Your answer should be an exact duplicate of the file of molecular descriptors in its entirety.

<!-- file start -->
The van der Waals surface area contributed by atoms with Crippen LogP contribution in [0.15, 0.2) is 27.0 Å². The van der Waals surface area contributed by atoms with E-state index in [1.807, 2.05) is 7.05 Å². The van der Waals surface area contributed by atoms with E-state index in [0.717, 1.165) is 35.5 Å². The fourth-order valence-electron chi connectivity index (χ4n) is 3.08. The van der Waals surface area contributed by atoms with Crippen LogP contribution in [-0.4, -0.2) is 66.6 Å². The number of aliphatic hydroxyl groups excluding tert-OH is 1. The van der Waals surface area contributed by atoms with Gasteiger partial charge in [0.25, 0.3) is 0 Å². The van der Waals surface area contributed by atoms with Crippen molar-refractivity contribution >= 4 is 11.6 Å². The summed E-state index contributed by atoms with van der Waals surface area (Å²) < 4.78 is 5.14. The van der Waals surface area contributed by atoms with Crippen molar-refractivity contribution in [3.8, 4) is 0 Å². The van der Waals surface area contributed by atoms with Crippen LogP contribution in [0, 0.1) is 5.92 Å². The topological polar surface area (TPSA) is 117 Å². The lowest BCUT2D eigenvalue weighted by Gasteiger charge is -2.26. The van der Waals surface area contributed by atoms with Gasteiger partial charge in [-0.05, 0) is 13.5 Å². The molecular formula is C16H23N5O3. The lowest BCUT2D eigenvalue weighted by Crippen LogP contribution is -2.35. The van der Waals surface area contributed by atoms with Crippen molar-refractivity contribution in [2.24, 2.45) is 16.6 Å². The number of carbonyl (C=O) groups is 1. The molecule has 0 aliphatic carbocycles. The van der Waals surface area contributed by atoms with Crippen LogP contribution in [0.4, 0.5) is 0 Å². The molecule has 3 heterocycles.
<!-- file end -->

The van der Waals surface area contributed by atoms with Crippen LogP contribution in [0.15, 0.2) is 27.0 Å². The van der Waals surface area contributed by atoms with E-state index in [1.807, 2.05) is 7.05 Å². The van der Waals surface area contributed by atoms with E-state index in [0.717, 1.165) is 35.5 Å². The fourth-order valence-electron chi connectivity index (χ4n) is 3.08. The van der Waals surface area contributed by atoms with Crippen LogP contribution in [-0.4, -0.2) is 66.6 Å². The number of aliphatic hydroxyl groups excluding tert-OH is 1. The van der Waals surface area contributed by atoms with Gasteiger partial charge in [0.25, 0.3) is 0 Å². The van der Waals surface area contributed by atoms with Crippen molar-refractivity contribution >= 4 is 11.6 Å². The summed E-state index contributed by atoms with van der Waals surface area (Å²) < 4.78 is 5.14. The van der Waals surface area contributed by atoms with Crippen molar-refractivity contribution in [3.8, 4) is 0 Å². The van der Waals surface area contributed by atoms with Crippen LogP contribution in [0, 0.1) is 5.92 Å². The topological polar surface area (TPSA) is 117 Å². The lowest BCUT2D eigenvalue weighted by Gasteiger charge is -2.26. The van der Waals surface area contributed by atoms with Gasteiger partial charge in [-0.05, 0) is 13.5 Å². The molecular formula is C16H23N5O3. The lowest BCUT2D eigenvalue weighted by Crippen LogP contribution is -2.35. The van der Waals surface area contributed by atoms with Crippen molar-refractivity contribution in [2.24, 2.45) is 16.6 Å². The number of carbonyl (C=O) groups is 1. The molecule has 0 aliphatic carbocycles. The van der Waals surface area contributed by atoms with Crippen LogP contribution in [0.4, 0.5) is 0 Å². The molecule has 3 heterocycles.